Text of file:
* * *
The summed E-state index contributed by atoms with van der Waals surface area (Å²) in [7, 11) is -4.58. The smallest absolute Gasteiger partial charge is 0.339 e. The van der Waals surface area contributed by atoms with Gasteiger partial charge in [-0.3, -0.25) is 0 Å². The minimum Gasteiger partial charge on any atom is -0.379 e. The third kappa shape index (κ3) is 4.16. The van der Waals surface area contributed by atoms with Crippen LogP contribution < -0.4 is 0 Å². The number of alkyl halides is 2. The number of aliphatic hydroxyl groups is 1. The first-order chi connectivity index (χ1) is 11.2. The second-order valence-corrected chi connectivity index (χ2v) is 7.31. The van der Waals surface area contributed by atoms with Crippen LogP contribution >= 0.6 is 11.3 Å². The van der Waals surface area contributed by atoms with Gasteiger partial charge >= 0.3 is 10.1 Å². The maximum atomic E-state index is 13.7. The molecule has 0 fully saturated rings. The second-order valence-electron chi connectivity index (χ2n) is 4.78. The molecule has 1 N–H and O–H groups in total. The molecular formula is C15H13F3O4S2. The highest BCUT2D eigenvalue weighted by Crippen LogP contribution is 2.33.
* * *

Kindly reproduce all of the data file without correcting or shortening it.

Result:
The summed E-state index contributed by atoms with van der Waals surface area (Å²) in [7, 11) is -4.58. The smallest absolute Gasteiger partial charge is 0.339 e. The van der Waals surface area contributed by atoms with Gasteiger partial charge in [-0.3, -0.25) is 0 Å². The minimum Gasteiger partial charge on any atom is -0.379 e. The third kappa shape index (κ3) is 4.16. The van der Waals surface area contributed by atoms with Crippen LogP contribution < -0.4 is 0 Å². The number of alkyl halides is 2. The number of aliphatic hydroxyl groups is 1. The first-order chi connectivity index (χ1) is 11.2. The second-order valence-corrected chi connectivity index (χ2v) is 7.31. The van der Waals surface area contributed by atoms with Crippen LogP contribution >= 0.6 is 11.3 Å². The van der Waals surface area contributed by atoms with Gasteiger partial charge >= 0.3 is 10.1 Å². The maximum atomic E-state index is 13.7. The molecule has 0 fully saturated rings. The second-order valence-electron chi connectivity index (χ2n) is 4.78. The molecule has 1 N–H and O–H groups in total. The molecular formula is C15H13F3O4S2. The highest BCUT2D eigenvalue weighted by Crippen LogP contribution is 2.33.